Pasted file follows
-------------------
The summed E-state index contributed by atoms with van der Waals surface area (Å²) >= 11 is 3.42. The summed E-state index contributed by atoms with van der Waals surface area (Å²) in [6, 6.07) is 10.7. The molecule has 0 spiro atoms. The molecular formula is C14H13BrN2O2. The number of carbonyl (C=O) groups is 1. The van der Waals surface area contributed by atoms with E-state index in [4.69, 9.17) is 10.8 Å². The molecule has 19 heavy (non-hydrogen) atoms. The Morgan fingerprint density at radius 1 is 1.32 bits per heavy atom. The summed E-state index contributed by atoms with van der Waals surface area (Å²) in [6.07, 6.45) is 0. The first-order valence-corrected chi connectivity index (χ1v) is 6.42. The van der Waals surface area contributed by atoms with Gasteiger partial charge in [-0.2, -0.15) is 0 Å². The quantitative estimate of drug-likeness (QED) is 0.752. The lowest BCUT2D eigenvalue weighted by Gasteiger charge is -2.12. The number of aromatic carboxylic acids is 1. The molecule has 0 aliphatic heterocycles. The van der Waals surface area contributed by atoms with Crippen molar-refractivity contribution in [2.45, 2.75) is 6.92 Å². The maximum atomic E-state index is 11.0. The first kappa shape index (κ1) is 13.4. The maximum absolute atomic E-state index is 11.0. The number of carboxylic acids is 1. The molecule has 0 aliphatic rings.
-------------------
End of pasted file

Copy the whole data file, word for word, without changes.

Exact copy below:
The summed E-state index contributed by atoms with van der Waals surface area (Å²) >= 11 is 3.42. The summed E-state index contributed by atoms with van der Waals surface area (Å²) in [6, 6.07) is 10.7. The molecule has 0 spiro atoms. The molecular formula is C14H13BrN2O2. The number of carbonyl (C=O) groups is 1. The van der Waals surface area contributed by atoms with E-state index in [4.69, 9.17) is 10.8 Å². The molecule has 19 heavy (non-hydrogen) atoms. The Morgan fingerprint density at radius 1 is 1.32 bits per heavy atom. The summed E-state index contributed by atoms with van der Waals surface area (Å²) in [6.07, 6.45) is 0. The first-order valence-corrected chi connectivity index (χ1v) is 6.42. The van der Waals surface area contributed by atoms with Gasteiger partial charge in [-0.2, -0.15) is 0 Å². The quantitative estimate of drug-likeness (QED) is 0.752. The lowest BCUT2D eigenvalue weighted by Gasteiger charge is -2.12. The number of aromatic carboxylic acids is 1. The molecule has 0 aliphatic heterocycles. The van der Waals surface area contributed by atoms with Crippen molar-refractivity contribution in [2.45, 2.75) is 6.92 Å². The maximum atomic E-state index is 11.0. The first kappa shape index (κ1) is 13.4. The maximum absolute atomic E-state index is 11.0. The number of carboxylic acids is 1. The molecule has 0 aliphatic rings.